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Interview: Dr. William Butler, Chair of Cybersecurity, Talks About Cyber Awareness Month

October is Cyber Awareness Month, which is focused on ensuring that all Americans stay safe and secure online. According to the Department of Defense, in 2018 there were over 1,200 security breaches, over 540,000 cases of identity theft, and nearly 450 million records exposed online.

Capitology Blog talked with Dr. William Butler, Chair of Capitol Technology University’s Cyber and Information Security programs and Director of the university's Center for Cybersecurity Research and Analysis (CCRA), to discuss cyber awareness and what everyone—from the general user to cybersecurity expert—can do to protect themselves.

Question: Why is cyber awareness important?
Answer: Cyber awareness is important for everyone – not just security professionals. It’s for anyone who uses computers or phones or iPads. Cyber hygiene is having good habits when using technology and accessing data.

Q: What can the average user do to ensure they are staying safe and secure online?
A: Cyber hygiene has become more important during the pandemic when most of our work is done from home, where we’re handling more company data. It’s very important to watch how you handle that data. You should make sure you are connecting securely to your work network via a Virtual Private Network or VPN. Another measure is to make sure the wireless networks you use have secure encryption.

The threat of Ransomware is on the rise. Hackers know we’re working from home. Sometimes the computer you’re using at home is not as secure as the computer you use at work. For example, If you click on an email and download ransomware, your computer will be locked up and held for ransom until an amount (typically in bitcoin) has been paid. It’s important to take greater care when handling company information on a daily basis.

Q: What can cybersecurity experts do to ensure they remain cyber aware?
A: Cybersecurity professionals need to follow the same advice they give to users. If we make mistakes, we can make systems vulnerable to hackers or bring systems down. We need to make our users aware that they are on the front lines now and have to be extra careful in what they’re doing. For example, phishing emails are designed to make you want to click on them. Hackers are very good at disguising emails as being from someone we know or using content that is hard to resist (you just won the European Lottery).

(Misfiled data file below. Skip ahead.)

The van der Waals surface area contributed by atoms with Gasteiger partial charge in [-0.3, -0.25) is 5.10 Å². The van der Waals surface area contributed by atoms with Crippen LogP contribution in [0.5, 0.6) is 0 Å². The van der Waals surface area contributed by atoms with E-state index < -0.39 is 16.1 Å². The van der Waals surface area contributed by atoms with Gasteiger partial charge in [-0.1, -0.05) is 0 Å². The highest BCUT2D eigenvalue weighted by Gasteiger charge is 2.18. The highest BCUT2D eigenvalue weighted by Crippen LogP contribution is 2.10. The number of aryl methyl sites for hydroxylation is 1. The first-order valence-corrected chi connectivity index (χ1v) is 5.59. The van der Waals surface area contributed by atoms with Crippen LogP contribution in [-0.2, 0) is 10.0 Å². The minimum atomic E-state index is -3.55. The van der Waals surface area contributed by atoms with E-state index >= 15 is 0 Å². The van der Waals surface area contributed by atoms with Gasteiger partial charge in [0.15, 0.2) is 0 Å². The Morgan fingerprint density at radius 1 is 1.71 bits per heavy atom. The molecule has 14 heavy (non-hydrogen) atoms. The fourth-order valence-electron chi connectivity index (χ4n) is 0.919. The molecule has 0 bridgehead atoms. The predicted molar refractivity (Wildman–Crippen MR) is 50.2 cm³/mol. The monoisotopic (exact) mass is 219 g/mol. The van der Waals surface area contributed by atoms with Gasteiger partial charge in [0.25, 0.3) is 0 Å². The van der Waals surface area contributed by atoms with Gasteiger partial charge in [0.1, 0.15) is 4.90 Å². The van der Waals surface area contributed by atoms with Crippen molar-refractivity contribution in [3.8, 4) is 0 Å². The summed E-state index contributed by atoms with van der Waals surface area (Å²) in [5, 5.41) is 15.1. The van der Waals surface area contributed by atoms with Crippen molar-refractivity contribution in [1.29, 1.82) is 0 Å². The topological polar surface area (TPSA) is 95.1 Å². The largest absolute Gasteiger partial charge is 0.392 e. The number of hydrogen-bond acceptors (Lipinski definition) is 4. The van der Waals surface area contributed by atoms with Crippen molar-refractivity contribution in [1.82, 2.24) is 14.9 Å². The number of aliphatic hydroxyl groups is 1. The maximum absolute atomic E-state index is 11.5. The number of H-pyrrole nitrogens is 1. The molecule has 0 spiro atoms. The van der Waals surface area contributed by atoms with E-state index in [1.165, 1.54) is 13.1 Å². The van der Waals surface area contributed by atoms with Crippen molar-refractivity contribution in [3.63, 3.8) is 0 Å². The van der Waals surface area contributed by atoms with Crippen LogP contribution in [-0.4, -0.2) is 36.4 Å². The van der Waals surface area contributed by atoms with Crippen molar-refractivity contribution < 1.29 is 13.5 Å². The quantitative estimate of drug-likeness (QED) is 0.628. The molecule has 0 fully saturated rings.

Q: What do you see as the biggest threat to cyber security today?
A: If you go to Starbucks, I don’t know that the general public understands that if you log into a public WiFi hotspot that doesn’t require a password, everybody on that particular hot spot is on a “party line” – meaning everyone can view everyone’s conversations. In order to protect yourself, you should always use a VPN or use your personal 4G or 5G network. Public WiFi means you are exposing yourself to the public.

Another area is disinformation. You can’t watch the news without seeing disinformation. Discerning what is real and what is fake is a challenge. What we try to do at CapTech is to teach critical thinking – you need to challenge the facts you are presented with and do your own research. If it sounds too good to be true, it probably isn’t. Disinformation campaigns are based on facts. There is enough correct information that you may be inclined to believe it on the first read – but upon closer examination you find it isn’t true. Deep Fake technology can be used to create fake videos with convincing audio. This is very dangerous and we cybersecurity professionals and researchers are seeking ways to defeat it before it causes even more problems in our society and our world.

Q: What do you see as the biggest threat in the future?
A: Quantum computers are emerging. Quantum computers will be able to break the encryption we currently use. It’s a race to create encryption algorithms that will resist being broken by a quantum computer. Quantum computing is a good thing – but will also make it much more difficult for us to secure the privacy of our data.

Artificial intelligence is used to make decisions such as credit request outcomes and other aspects of our daily lives. The algorithms driving AI must be made resistant to being hacked or altered to influence outcomes that are critical to our national security.

Q: What resources are available to remain cyber aware?
A: The Department of Homeland Security is a great resource, especially for the general user (CISA). The FBI also tracks cybercrimes and sends out alerts (FBI). The Federal Trade Commission watches for ads that are fraudulent (FTC). One of the most targeted groups are our elderly population. These websites focus on a lot of security tips for that population, especially with social media. These sites list the most recent concerns.

Helpful resources:

Want to learn about cybersecurity? Capitol Tech offers bachelor’s, master’s and doctorate degrees in cyber and information security. Many courses are available both on campus and online. To learn more about Capitol Tech’s degree programs, contact